Thursday, March 1, 2012

Vulnerable Rap

There are thousands upon thousands of rap and hip hop songs in existence today. Many consist of anthems about drugs, sex, violence, or love. Often times, rappers try to make themselves look tough or "hard" when singing about these topics, like in "Monster" when Kanye West declares that he is "the best living or dead hands down."

Although rappers often attempt to make themselves seem tough, often times their most memorable songs are born at a moment of vulnerability, because it is different from so many other songs, and it allows their true emotions to be revealed. For instance, Sean Combs (Puff Daddy) sings many songs, "Bad Boy For Life" (a song about drugs and personal bravado), and "Can't Nobody Hold Me Down" (also a song about personal bravado). Despite the popularity of these songs and many others, one of his songs that seems to be slightly more memorable is "I'll Be Missing You" (a shockingly different and emotional song about lost loved ones). In it he says:

"It's kinda hard with you not around
Everyday we pray for you
Till the day we meet again
In my heart is where I'll keep you friend."

In this song Sean Combs becomes emotional speaking not about his own awesomeness, but instead about his loneliness from missing someone who has passed. In singing this song, he lets out his true feelings which the listener can connect to. His vulnerability allows this song to become memorable.

Furthermore, the rapper Earl Simmons (DMX) performs many songs, "Flesh of My Flesh, Blood of My Blood" (a song about violence and personal bravado) in which he says, "He in the bag, and I'm over here killing his men." He also sings, "Party Up" (a song about personal bravado and being legendary) in which he says, "Off the chain, I leave niggaz soft in the brain cause niggaz still want the fame, Off the name First of all, you ain't rapped long enough to be f***in' with me." And even despite the widespread popularity of such songs, they often get blended together, allowing arguably his most memorable song to be "Slippin'," in which instead of discussing his own personal bravado, or violence, or even sex, he lays out the amount of difficulty that he is having finding his way in the world. He becomes a vulnerable person, and he brings himself down onto a level consistent with "normal" people. By becoming a regular person, it allows the listeners to relate to what he is going through. According to the author of "The 100 Greatest Hip-Hop/Rap Songs of All Time," "Anybody who is a close friend with me knows that this story mirrors certain aspects of my life." In "Slippin," Earl Simmons says:

"Ay yo I'm slippin' I'm fallin' I can't get up
That ain't the half shit gets worse as I get older
Actions become bolder heart got colder."

In these lines, DMX opens up his heart and displays his true emotions. He does not cover up any feelings with references to how great he is, and in return, this vulnerability is rewarded with a stronger connection to his listeners and a more memorable song.

There are many more examples of emotional songs that are not necessarily the only ones of there kind, but which are still very different from the normal lyric of the rapper. For instance, Jay-Z's song "Glory" written about his child shows an emotional side of himself. Furthermore, Jay-Z allows himself to become vulnerable by saying, "Last time the miscarriage was so tragic," but in doing so only brings himself to a more human level and creates a closer connection between himself and the listeners. Jay-Z's song "Glory" can be listened to here:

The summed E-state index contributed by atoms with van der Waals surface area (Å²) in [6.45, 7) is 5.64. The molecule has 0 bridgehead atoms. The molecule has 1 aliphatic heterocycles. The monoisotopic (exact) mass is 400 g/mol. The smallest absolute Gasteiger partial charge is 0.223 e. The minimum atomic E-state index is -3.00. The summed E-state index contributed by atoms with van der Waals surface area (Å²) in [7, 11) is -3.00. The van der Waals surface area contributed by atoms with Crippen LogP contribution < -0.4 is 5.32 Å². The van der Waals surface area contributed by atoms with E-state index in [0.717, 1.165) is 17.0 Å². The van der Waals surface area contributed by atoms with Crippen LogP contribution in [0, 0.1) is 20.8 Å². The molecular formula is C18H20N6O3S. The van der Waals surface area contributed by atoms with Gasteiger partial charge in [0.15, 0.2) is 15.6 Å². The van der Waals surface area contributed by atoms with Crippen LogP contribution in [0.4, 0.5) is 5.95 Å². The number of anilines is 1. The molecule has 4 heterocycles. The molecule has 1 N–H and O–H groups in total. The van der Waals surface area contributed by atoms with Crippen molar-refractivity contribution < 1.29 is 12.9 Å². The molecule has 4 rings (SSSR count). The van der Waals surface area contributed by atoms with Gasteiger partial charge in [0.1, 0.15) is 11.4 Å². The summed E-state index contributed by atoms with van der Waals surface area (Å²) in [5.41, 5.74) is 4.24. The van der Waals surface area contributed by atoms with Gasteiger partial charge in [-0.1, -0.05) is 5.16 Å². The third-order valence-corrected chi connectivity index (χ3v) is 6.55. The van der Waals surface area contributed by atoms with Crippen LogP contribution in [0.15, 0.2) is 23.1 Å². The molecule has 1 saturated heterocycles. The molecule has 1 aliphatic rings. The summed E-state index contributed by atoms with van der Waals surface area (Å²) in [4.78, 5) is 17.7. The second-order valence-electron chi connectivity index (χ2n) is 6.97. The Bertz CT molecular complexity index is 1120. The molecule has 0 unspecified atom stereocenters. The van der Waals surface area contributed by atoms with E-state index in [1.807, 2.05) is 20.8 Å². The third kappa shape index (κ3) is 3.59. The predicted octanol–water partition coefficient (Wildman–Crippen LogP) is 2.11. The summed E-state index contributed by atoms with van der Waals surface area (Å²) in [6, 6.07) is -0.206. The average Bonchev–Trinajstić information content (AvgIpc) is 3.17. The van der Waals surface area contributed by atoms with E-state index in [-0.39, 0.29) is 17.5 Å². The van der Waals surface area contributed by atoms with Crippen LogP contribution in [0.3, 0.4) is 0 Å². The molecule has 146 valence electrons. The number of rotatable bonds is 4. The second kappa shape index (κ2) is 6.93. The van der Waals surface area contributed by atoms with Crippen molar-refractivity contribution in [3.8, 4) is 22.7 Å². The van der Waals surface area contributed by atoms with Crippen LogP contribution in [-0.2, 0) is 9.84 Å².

Although this vulnerable, emotional, and different style of rap may not be as popular as the violent, sexy, and drug-filled form of rap, it often creates the most memorable songs for those exact reasons.


  1. Jason,

    I think you have an excellent point, and I've never really thought about the facade or front that rappers put up in order to mask what they're truly feeling. I think that emotion is one of the best engines for creativity, which can take multiple forms that involve working towards something (perhaps to distract the artist from emotional distress as they are going through a tough time).

    So even in the violent, sexy, and drug-based rap, I think these topics may all be motives to conceal something else that is going on in that time; or they could just be a way to fill notes on a page. Either way, I agree with you in that the more emotional songs, such as “Glory”, have an advantage in getting through to listeners. However, if a subject goes deep with emotion, some listeners may not be able to relate to it, which is one motive (I think) for keeping some rap songs as light and as superficial as possible (so that they can be applied to a wide variety of audiences).

    I think the greatest emotional outcome of any song comes from the interaction of the listener with the text; that is what gives rap depth: the onus is not all on the emotional level of the song, but rather how the individual’s experience can bring multiple different meanings to a song.

  2. I think you make a really great point here because many hip-hop artists do make their most memorable tracks when they let their guards down and show their vulnerable sides. I think that this is because people do not expect to hear this type of vulnerability in hip-hop, so it catches people's attention and draws them to these songs. I also think that it is easier for artists to appeal to their listeners when they let their guards down in their music. In these vulnerable songs, listeners are able to see the artist’s raw emotions and connect to the artist on a much deeper level. Although it is typical for hip-hop artists to act tough and powerful in their music, I think it is important for them to also show their vulnerable sides so that they can connect to their listeners in a more personal way.


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